“Among other things.” He motioned her to follow, taking her on the grand tour. “Up here is the reception area.” He kept going. “This is the conference room, and I’d like this to be a demonstration area. Over here is an employee break area.” Then he turned toward the back. “And those stairs go to the basement where we’ll house the servers. This one…”
He stepped into a long narrow hall. Behind him, Dez’s feet paused, but he kept going, opening each door as he passed. He could hear her lagging well behind, but pretended like he didn’t notice. What the hell had happened to this girl? She was ready to bolt and all they’d done was enter a hallway! He remembered her as sweet and charming.
“Apartments?” she asked.
He paused, then slowly turned, giving her time to prepare for it. “Yeah. I’m not sure what we’re going to do with them, but you’re welcome to one.”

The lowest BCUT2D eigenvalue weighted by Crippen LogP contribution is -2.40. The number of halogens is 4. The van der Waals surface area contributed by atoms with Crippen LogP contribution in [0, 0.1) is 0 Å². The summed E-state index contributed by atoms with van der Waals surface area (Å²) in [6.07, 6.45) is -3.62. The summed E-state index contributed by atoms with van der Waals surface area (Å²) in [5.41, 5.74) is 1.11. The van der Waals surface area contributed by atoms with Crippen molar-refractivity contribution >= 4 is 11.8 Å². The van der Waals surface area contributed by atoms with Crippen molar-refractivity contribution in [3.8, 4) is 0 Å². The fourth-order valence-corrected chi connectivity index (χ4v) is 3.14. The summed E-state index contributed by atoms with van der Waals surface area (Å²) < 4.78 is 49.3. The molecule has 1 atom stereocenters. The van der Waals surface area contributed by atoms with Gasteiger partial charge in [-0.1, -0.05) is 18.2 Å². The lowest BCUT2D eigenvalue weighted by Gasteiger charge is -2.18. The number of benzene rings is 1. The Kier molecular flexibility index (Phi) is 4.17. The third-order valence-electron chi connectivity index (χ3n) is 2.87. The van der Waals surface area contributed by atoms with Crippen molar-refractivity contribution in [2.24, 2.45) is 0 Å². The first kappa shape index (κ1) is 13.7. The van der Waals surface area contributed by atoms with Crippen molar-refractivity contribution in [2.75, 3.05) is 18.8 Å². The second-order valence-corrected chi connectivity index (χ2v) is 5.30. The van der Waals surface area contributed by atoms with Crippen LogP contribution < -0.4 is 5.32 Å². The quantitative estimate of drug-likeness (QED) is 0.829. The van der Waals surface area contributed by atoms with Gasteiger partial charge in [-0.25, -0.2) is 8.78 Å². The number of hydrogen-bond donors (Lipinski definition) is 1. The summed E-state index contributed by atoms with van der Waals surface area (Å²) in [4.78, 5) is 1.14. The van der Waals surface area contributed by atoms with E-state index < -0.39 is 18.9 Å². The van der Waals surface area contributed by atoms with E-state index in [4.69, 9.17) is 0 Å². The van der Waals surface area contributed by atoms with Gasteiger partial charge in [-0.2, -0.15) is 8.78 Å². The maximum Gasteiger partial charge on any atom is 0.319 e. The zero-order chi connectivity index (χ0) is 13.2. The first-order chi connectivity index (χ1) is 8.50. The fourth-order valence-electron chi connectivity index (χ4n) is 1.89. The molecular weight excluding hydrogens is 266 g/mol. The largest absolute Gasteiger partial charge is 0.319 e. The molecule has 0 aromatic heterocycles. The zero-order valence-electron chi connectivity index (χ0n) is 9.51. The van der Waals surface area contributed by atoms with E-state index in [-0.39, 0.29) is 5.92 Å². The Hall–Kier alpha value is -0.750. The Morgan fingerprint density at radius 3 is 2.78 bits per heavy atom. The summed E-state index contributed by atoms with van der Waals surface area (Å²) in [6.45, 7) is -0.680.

“My place. I kinda sold everything to make this happen, so I’m living at work.”
She stared at him. He waited for an angry outburst about the impossibility of it all, but it never came. Instead, she stepped into the closest apartment. He followed behind her, making sure to step loud enough for the girl to hear him coming. The place was a mess. He hadn’t cleaned out the rooms yet, mainly because he had no idea what to do with them, but Dez seemed pleased. She turned in a circle, her eyes on the dropped tile ceiling, then moved to the far door, finding a second exit that led outside.